Fetch.php then passes the list of queries to the fetch drivers (currently only Amazon.php is implemented). The fetch drivers should be prioritized, that is, the first one invoked should be the one most likely to have the metadata. For US books, Amazon.com is a good first choice because it has book covers (the Library of Congress catalog is more complete but does not have the convers).

CREATE TABLE groo_remote_queries (
    metadata_source VARCHAR(32) NOT NULL,   -- eg: amazon.com, bn.br etc.
    param_name VARCHAR(32) NOT NULL,        -- eg: asin, isbn etc.
    param_value VARCHAR(255) NOT NULL,      -- eg: 0486273474
    last_attempt_num INT UNSIGNED DEFAULT 0,-- fetch attempts counter
    last_attempt_dt DATETIME,
    query_status CHAR(32),                  -- interna status string, eg: SUCCESS, NOT_FOUND
    message TEXT,                           -- the actual message returned by the remote system
    record_modified_dt TIMESTAMP,
    created_dt DATETIME NOT NULL,
    PRIMARY KEY (query_id),
    UNIQUE (metadata_source, param_name, param_value)


This is intended to control the lease of items between users. No code dealing with this has been implemented yet. The plan is to try to leverage the Nag (tasks) functionality do implement this, so some of the fields below may turn out to be redundant.

CREATE TABLE groo_item_leases (
    item_id INT UNSIGNED NOT NULL,  -- leased item id
    requester_uid VARCHAR(255),     -- who asked to borrow
    lease_status CHAR(32),          -- internal status string, eg: PENDING, OVERDUE
    return_condition TEXT,          -- optional owner comment on the state of the returned item
    start_dt DATETIME,              -- start of the lease period
    end_dt DATETIME,                -- end of the lease period
    returned_dt DATETIME,           -- date when the item was returned to the owner
    record_modified_dt TIMESTAMP,
    created_dt DATETIME NOT NULL,
    PRIMARY KEY (lease_id)

Personal libary managers

There are many sofware products, free or commercial, to help people manage their personal libraries.



Delicious Library (http://www.delicious-monster.com/)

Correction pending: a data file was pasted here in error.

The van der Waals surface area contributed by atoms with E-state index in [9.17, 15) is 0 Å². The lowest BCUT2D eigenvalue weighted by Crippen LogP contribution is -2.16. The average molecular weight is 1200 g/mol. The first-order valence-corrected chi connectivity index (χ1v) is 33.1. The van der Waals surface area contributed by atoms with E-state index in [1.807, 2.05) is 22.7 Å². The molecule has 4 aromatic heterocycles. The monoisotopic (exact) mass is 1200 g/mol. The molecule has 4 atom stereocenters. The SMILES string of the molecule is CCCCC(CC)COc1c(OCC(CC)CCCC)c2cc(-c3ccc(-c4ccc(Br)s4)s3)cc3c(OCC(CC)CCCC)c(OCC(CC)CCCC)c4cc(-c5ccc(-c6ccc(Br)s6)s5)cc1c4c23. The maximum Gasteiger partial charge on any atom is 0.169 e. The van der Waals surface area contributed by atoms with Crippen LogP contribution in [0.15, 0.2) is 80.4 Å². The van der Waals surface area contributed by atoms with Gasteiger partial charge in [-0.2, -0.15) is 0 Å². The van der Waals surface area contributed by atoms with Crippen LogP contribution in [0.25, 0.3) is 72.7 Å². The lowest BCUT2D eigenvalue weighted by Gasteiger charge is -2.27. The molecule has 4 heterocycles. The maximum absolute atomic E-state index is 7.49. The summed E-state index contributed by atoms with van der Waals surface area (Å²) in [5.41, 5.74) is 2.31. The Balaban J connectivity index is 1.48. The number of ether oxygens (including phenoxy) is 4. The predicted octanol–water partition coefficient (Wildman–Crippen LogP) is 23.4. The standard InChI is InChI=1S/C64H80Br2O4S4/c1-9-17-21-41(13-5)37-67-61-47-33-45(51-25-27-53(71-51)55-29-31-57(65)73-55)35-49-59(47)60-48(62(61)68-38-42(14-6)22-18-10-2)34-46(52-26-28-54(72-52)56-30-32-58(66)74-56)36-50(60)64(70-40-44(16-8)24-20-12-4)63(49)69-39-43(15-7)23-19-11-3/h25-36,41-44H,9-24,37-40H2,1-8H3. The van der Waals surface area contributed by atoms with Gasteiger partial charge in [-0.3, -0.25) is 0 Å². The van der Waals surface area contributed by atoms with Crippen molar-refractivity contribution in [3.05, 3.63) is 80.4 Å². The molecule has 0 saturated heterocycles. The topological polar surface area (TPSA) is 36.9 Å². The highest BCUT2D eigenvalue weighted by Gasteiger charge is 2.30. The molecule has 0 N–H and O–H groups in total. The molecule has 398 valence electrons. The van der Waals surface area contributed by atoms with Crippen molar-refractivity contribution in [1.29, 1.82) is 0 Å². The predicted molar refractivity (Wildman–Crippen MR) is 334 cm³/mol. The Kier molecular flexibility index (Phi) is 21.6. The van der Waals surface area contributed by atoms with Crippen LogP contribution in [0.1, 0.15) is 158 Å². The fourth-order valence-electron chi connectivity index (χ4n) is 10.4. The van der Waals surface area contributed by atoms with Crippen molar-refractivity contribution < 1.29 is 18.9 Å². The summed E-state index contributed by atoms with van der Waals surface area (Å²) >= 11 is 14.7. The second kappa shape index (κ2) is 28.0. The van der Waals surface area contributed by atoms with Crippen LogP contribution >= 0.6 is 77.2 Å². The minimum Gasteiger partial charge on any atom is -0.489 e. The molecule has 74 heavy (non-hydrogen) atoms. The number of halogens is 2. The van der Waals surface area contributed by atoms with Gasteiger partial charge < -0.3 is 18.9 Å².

• Pros: excellent UI; can read barcodes via iSight web cam; MacOSX compatible
  • Cons: limited to Amazon.com catalog; MacOSX only; proprietary software

Personal Library Manager (http://www.thebottle.org/)

  • Easy navigation to browse through books
  • Title, Author, Publisher, Category, Pages, Status, Rating, Description, and Cover fields
  • Title and author search
  • Filter through books marked "Not Read", "Finished", or "Read Again"
  • Compact and repair the database

Web based

BookCrossing (http://www.bookcrossing.com/)

This is a thriving community site which encourages people to pass on their books, even to total strangers, by leaving them in public places. Each book carries a message explaining the idea to whoever found it, and a unique identifier that can be used to track where the book has been previously. This is a fantastic idea, and the first approach to try to manage the Book Commons. However, it is not really a personal library manager in the sense that you do not control your books, but only track them.

The Book Commons

Is the collection of all books which freely circulate among people. Most of them are unaccounted for.

I may borrow a book from someone, forget to return it, and then pass it on to somebody else.

Liberated books

Groo users will be able to "liberate" some of their books, which then become available to all users as part of the book commons. A liberated book can be held by anyone as long as no one else wants to borrow it. If you are holding a liberated book and another person asks for it, you are required to pass it on within a certain period.

What is a collective library?

It's the collection of all books belonging to you and to your friends which are available for lending. The catalog of such a library is the union of the catalog of your personal collection plus your friends personal collections. Therefore, the catalog is different for each user.

There are other PersonalLibraryManagers available, and you can use the WanderingBooks.org site just to manage your personal library. But our idea is to enable groups of people to create collective libraries, which will be richer than the sum of their personal libraries because of the resulting interaction and socializing.

Logistics and socializing

Because a collective library has no building, users will be motivated to arrange meetings to exchange books. These can be done at their workplaces, schools, cafes, pubs etc. The system will help arrange such meetings, reminding each user which to books to bring and collect. The need to personally meet other users is seen as a feature of the system, providing a good excuse for interacting with like-minded people.